Rescuers climb Philippine volcano after plane wreckage spotted

Mount Mayon in Philippines where rescue teams are ascending the volcano to find a plane wreckage
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Philippines authorities have launched a search mission to scale a volcano, which last erupted in 2018, after the wreckage of a small plane was spotted atop.

France 24 reported that following a reconnaissance flight, civil investigators confirmed that the wreck was that of a small plane that lost contact with air traffic control on February 18, 2023.

Onboard the six-seater Cessna 340 aircraft were two Australians, Simon Chipperfield and Karthi Santhanam, and a Filipino pilot and crew member.

Both Chipperfield and Santhanam were technical consultants for Manilla-based Energy Development Corporation. It is not known if any of those onboard survived the crash.

“It’s now the fourth day since they’ve gone missing, and considering the terrain and harsh weather, it’s a difficult and challenging situation […] we continue to hope and pray that we will locate them,” Allan Barcena, the company’s assistant vice president and spokesperson, told CNN on Tuesday.

The Civil Aviation Authority of the Philippines (CAAP) confirmed the aircraft was on the western side of the volcano, about “3,500 to 4,000 feet” above sea level.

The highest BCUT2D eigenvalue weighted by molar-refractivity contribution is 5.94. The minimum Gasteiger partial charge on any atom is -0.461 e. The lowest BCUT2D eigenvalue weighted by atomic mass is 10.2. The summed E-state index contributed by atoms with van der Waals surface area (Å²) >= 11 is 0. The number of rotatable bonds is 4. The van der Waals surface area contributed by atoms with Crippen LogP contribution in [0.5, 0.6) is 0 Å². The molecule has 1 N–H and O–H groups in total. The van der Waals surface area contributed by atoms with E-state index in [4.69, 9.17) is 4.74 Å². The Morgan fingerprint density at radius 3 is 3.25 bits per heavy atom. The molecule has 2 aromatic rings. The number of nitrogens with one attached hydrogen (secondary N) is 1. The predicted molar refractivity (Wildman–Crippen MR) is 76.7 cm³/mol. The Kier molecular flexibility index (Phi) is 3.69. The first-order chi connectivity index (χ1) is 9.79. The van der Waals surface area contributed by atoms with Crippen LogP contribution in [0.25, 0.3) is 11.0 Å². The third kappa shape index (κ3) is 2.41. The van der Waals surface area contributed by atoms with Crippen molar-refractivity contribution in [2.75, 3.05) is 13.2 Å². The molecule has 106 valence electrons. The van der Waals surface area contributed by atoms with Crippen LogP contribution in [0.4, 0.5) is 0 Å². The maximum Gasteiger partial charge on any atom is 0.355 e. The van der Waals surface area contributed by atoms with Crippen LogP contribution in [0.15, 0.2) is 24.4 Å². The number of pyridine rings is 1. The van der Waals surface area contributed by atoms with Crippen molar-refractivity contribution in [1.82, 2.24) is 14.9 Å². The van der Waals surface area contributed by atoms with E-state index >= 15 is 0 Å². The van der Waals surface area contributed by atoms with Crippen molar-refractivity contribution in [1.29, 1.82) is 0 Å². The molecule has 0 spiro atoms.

The conditions on the volcano are said to be extremely dangerous and the journey to reach the crash site is a “very risky operation.”

The mission involved 200 personnel plus 34 vehicles, 11 drones and four K9 dogs, the state-run Philippine News Agency reported.

In a photo, understood to have been taken before rescuers began to ascend the volcano, several people in military uniforms can be seen.

“Our thoughts are with the families, friends and loved ones of all those affected. We thank local authorities for their tireless efforts,” tweeted HK Yu, the Australian ambassador to the Philippines.

The volcano, known as Mount Mayon, is considered the most active volcano in the Philippines.

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